By 2050, the UN (United Nations) estimates 68% of the world’s population will live in urban areas, meaning an additional 2.5 billion people will rely on the infrastructure of the world’s largest cities.
But roads, bridges, and electrical grids aren’t the only types of infrastructure we need in order to accommodate the influx of people living in our cities. Ensuring citizens can connect with one another, with businesses and with the city itself is critical, and that means investing now in the technology that will make it possible.
Many cities are already investing in critical areas to improve these connections. In some cases, corporations are driving these investments; in others, local governments are taking the lead on funding. But even so, no city currently has the infrastructure to sustain the expected population growth throughout the next five decades.
Here’s where I believe city governments and the corporations that want continued connections with consumers will need to invest to create a truly connected city:
Edge computing. In the same way we talk about the cloud as revolutionary technology today, edge computing represents the technology of tomorrow—an innovation that will power the connected city. The adoption of edge computing should be a natural progression. With more people and more devices closer together in urban areas, connecting them and harnessing their processing power should become easier. However, as leaders explore the technology, it will be necessary to think about how to manage this new infrastructure. Instead of several enormous facilities to manage, municipalities will need to consider the hundreds, if not thousands, of smaller assets that will make edge computing a possibility.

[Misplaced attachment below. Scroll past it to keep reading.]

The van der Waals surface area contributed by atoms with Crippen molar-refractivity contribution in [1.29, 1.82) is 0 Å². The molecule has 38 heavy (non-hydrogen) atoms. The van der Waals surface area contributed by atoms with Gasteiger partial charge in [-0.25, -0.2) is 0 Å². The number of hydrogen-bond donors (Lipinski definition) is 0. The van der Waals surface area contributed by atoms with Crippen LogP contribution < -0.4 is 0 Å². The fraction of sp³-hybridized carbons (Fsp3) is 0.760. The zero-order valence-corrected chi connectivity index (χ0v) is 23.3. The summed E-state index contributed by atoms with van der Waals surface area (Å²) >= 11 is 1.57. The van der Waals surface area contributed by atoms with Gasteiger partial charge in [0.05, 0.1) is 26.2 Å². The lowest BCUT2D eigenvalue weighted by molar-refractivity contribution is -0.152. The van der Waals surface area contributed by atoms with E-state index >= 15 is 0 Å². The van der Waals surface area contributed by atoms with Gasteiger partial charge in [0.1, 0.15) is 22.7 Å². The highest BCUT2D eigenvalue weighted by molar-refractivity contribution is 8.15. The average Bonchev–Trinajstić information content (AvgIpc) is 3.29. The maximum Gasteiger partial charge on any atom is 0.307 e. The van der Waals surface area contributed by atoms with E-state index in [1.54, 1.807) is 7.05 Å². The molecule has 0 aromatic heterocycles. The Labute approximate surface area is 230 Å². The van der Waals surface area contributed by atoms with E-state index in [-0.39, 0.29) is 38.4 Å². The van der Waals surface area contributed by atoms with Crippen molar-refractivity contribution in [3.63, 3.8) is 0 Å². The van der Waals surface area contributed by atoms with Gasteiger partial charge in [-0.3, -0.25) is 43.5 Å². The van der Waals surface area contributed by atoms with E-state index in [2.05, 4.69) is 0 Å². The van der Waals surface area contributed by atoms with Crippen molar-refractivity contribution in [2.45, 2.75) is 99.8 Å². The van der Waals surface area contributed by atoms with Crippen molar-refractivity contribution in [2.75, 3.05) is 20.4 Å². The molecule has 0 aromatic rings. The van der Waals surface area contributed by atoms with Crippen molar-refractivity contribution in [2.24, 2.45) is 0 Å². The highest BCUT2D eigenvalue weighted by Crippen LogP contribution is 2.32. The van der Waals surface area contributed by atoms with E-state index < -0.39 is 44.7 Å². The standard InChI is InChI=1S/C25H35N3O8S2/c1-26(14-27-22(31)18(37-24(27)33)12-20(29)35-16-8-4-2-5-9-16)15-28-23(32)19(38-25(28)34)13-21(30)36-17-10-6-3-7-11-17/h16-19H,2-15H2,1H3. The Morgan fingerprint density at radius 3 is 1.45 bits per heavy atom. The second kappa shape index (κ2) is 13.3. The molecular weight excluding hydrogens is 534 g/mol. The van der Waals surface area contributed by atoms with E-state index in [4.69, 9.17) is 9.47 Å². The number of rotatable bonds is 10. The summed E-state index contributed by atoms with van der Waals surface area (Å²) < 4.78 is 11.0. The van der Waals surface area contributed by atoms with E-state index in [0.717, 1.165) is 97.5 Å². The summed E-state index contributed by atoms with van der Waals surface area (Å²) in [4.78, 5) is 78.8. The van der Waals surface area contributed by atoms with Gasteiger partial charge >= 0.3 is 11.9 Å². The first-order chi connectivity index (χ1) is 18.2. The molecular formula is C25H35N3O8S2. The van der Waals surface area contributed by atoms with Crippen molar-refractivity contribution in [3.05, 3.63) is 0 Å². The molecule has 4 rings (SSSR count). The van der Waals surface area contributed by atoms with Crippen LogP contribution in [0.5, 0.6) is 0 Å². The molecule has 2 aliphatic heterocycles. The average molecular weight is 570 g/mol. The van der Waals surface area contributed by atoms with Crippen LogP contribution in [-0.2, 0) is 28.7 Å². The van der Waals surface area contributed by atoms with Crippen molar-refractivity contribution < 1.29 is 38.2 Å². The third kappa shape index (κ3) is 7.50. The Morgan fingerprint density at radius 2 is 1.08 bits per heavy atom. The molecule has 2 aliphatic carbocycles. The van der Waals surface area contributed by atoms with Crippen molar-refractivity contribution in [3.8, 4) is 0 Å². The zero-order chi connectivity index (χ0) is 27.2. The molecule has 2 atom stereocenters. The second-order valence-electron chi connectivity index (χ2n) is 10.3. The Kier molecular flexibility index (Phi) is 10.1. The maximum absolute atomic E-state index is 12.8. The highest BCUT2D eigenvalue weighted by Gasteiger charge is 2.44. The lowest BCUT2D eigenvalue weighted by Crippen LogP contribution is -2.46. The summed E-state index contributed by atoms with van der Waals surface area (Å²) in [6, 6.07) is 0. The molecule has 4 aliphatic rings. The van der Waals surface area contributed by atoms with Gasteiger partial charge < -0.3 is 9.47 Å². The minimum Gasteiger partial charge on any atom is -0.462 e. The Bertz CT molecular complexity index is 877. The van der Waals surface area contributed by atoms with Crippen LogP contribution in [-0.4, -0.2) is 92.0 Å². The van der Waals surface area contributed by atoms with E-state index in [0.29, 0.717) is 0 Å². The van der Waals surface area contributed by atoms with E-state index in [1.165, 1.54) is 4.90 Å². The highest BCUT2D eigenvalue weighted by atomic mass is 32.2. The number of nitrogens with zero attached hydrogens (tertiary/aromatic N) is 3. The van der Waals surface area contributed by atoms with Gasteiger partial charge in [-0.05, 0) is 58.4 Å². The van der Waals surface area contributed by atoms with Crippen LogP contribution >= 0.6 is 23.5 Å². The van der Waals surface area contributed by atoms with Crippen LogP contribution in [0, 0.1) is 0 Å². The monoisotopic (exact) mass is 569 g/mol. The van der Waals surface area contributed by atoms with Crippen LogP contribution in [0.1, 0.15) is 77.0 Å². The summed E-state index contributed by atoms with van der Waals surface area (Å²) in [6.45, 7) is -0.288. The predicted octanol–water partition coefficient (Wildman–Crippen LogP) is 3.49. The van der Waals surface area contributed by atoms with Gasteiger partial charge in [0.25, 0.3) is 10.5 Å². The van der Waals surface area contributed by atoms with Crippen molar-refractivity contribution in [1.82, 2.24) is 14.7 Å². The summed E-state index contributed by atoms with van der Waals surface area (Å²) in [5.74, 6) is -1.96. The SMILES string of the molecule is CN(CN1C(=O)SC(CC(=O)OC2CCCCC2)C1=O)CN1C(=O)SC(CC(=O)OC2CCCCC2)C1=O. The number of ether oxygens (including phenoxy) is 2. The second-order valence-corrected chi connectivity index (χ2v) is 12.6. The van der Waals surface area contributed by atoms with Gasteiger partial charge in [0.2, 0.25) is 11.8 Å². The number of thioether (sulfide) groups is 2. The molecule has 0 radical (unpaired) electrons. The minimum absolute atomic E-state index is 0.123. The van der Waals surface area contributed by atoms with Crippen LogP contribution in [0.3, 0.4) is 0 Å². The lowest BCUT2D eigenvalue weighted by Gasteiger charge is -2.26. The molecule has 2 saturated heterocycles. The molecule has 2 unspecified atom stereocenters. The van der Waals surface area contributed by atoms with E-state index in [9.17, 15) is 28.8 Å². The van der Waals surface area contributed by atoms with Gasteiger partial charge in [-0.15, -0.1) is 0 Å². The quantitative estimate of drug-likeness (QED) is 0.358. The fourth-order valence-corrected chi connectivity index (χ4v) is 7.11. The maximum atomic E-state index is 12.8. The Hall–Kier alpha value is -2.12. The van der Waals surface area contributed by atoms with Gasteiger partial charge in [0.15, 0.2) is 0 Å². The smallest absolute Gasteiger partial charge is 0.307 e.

5G. There’s a reason why many U.S. cities are already preparing for 5G deployments. The demand for connectivity has never been greater, and if cities want to leverage solutions like automated ticketing for transit and mobile payments for parking, 5G will be key. It’s also going to be the backbone in making edge computing a reality. While it’s nearly impossible to predict whether 5G will be enough to carry our society all the way to 2050, it’s a critical component for the connected city of tomorrow.
IoT and connected machines. More people in urban areas means more machines—and more connections. The connected city of the future will rely on IoT (Internet of Things) for everything from monitoring traffic to keeping an eye on power grids. According to Cisco, the number of connected devices will surpass 50 billion by 2020 — a staggering number in itself, but a number that will pale in comparison to the connected urban centers of 2050. Cities need to start thinking about how to connect all of the infrastructure that powers them today in order to meet the needs of a larger citizenry.
Modern cities are smarter and more connected than ever, but it’s clear major investments are necessary to prepare for tomorrow. By thinking about edge computing now, and investing in 5G and IoT, cities have a much better chance creating a more connected future.